Many Noble Homes are single story structures, which are the easiest and simplest to assemble. However, some building sites and peoples' needs just require a two story house, something very common and familiar to all of us. The building sites that most beg for a two story Noble Home are steeply sloped ones. In fact, all of the two story Noble Homes to date have been built, not on, but into a hill, and most of these have been on sites that slope down away from the road. This means entry is on the second floor of the house with sleeping areas downstairs: not quite so common and familiar as the traditionally styled homes of our parents or grandparents.
However, this configuration really works and is prefereable on many levels: the practical, asthetic, and emotional.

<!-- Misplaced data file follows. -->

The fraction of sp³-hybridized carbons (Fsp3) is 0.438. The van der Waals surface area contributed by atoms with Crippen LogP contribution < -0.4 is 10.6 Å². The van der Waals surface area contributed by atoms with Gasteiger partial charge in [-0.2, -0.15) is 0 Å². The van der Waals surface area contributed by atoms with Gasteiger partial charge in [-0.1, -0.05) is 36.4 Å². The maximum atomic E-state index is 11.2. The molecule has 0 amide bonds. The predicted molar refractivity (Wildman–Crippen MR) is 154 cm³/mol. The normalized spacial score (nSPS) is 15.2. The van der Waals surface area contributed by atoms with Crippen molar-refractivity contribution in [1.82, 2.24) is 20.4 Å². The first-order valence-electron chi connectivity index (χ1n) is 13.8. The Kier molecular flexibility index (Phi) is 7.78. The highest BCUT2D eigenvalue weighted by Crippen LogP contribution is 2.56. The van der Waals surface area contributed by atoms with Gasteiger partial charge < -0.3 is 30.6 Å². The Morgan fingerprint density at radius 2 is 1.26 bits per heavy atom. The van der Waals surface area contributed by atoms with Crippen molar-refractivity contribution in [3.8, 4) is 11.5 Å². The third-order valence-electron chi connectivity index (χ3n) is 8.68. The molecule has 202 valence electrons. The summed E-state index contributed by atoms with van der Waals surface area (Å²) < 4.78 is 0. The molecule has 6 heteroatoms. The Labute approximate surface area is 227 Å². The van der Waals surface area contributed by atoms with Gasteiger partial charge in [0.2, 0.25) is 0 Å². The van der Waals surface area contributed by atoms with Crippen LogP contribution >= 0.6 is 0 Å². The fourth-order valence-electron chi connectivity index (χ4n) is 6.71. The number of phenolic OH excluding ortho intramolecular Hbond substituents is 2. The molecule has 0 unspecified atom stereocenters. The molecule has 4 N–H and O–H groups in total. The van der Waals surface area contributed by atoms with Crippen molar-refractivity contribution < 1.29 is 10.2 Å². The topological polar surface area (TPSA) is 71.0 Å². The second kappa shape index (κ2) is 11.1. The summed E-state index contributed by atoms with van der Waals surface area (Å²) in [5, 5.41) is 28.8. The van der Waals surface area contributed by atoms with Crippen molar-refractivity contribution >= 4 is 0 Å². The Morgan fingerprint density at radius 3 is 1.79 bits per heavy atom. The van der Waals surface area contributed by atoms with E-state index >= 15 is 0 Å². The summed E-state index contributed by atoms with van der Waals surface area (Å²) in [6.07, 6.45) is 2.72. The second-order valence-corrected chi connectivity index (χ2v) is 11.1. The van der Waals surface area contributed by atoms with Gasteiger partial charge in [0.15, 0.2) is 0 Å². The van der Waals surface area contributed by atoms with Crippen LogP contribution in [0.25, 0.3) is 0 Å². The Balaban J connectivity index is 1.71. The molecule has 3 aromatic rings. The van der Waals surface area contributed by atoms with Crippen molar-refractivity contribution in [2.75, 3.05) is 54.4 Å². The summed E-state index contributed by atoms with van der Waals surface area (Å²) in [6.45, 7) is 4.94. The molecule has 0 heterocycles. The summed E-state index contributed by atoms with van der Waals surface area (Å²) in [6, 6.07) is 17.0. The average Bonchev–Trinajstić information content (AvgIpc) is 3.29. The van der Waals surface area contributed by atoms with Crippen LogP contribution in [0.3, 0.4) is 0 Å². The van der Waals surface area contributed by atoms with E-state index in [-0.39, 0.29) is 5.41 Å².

As a matter of practiality, entering into the house on the level where boots and coats are kept, where kitchen supplies are stored and used makes sense. If one is living on a hillside, there are usually views to be enjoyed, and they are best on the upper floor. Wouldn't you want to enjoy those through the course of the day, and when guest are visiting? It seems a waste to have the best views relegated to bedrooms.
Additionally, with Noble Homes, the signature cathedral wood ceiling with the exposed trusses, natural lighting and soaring space is much more conducive to daytime work and entertainment.
Conversely, downstairs bedrooms appeal to our deep seated emotional past, particularly when they are nestled into the hillside. It is quieter, darker, less exposed and safer. A natural cocoon.
One can quickly see how this “upside down” layout is best use of a two story hillside home.